Re: Objects and Relations
Date: 23 Feb 2007 22:16:40 -0800
On Feb 24, 12:12 pm, "Marshall" <marshall.spi..._at_gmail.com> wrote:
> On Feb 23, 6:40 pm, "David BL" <davi..._at_iinet.net.au> wrote:
> > You did not realise my point? I'm talking about representing these
> > things and processing these things, and not merely stating facts
> > *about* these things. My whole point has been that RM is perfect for
> > the latter but not so good for the former. If you agree with that
> > then please say so.
> I don't, and as near as I can tell no one else here does either.
> > If you think RM is suitable for scenegraphs I would be particularly
> > interested.
> That is a strange way to think about it. On the one hand you have
> a collection type and on the other hand you have application level
> constructs. Let's invert it:
> If you think hashtables are suitable for payroll I would
> be particularly interested.
> Doesn't make much sense.
> (Note that this is *structurally* similar to what you wrote,
> but not semantically similar.)
I'm not interested in metaphorical argument.
I'm aware of half a dozen scenegraph frameworks and none use the relational approach. Often scenegraph nodes are Java or C++ objects and the drawing of the scene, hit testing and other functions tend to emphasise the OO approach - complete with a class hierarchy for the node classes. Often scenegraph nodes exhibit behavior. For example manipulators that allow for the scene to be edited. However, at another level the scenegraph can be regarded as just data that needs to persist.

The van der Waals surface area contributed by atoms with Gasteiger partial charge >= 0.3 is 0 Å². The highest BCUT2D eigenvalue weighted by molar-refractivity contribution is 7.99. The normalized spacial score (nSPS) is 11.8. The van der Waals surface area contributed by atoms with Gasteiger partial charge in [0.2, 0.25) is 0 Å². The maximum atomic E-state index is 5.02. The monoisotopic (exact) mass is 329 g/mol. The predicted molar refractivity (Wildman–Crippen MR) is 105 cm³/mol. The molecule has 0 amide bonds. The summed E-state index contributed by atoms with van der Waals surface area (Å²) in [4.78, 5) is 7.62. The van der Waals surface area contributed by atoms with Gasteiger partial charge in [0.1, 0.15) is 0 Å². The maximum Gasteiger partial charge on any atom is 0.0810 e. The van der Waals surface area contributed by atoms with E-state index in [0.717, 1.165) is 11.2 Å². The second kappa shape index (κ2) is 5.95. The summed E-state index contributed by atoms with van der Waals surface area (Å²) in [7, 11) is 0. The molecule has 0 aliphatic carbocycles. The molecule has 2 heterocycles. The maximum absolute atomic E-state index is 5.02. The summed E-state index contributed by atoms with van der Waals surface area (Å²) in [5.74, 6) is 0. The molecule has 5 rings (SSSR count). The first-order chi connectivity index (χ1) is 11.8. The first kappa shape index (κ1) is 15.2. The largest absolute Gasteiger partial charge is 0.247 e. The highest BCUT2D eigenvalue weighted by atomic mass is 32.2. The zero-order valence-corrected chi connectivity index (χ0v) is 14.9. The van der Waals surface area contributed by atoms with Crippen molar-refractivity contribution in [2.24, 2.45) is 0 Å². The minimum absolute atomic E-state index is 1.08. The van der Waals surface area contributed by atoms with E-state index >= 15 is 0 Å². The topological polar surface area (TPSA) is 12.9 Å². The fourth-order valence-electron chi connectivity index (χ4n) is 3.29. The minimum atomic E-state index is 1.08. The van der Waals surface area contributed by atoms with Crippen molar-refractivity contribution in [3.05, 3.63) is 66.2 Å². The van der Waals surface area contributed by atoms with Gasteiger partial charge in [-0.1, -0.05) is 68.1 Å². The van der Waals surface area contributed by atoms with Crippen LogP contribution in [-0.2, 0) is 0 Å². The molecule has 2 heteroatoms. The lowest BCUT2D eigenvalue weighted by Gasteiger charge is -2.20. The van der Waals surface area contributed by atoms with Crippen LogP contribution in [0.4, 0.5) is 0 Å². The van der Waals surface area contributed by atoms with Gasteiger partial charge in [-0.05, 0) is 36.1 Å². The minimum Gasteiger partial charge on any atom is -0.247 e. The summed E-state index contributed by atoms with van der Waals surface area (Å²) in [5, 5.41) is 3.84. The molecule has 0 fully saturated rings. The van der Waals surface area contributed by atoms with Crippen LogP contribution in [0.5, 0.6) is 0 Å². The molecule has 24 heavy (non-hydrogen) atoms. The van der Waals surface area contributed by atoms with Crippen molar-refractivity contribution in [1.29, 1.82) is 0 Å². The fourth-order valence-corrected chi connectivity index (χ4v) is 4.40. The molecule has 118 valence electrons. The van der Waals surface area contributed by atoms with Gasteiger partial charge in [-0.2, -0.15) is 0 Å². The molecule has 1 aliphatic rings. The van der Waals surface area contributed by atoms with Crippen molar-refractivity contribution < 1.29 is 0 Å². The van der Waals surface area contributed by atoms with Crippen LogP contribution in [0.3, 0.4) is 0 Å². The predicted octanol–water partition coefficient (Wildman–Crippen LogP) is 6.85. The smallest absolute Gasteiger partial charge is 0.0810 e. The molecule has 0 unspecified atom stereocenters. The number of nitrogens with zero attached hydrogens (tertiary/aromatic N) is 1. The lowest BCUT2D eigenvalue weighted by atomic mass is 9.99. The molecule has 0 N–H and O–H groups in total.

I'm curious to know whether RM would provide any advantages in this domain. Perhaps you are aware of some research.
> If you want to compare apples to apples, the thing to
> compare relations with is other data structures.
> Compare relations with C++ objects. Or with any
> of various things you'd find in the STL. Compare
> them in terms of what operations you'd like to perform,
> as well as what you'd like to model.
That's clear and I agree with that. I don't believe I've implied otherwise.
> I did this a while back for two Java stalwarts, Hashtable
> and ArrayList. It was immediately clear that none of
> the methods on those classes were worthy of making
> into an abstraction; they were all trivially accomplished
> with RA operations.
Received on Sat Feb 24 2007 - 07:16:40 CET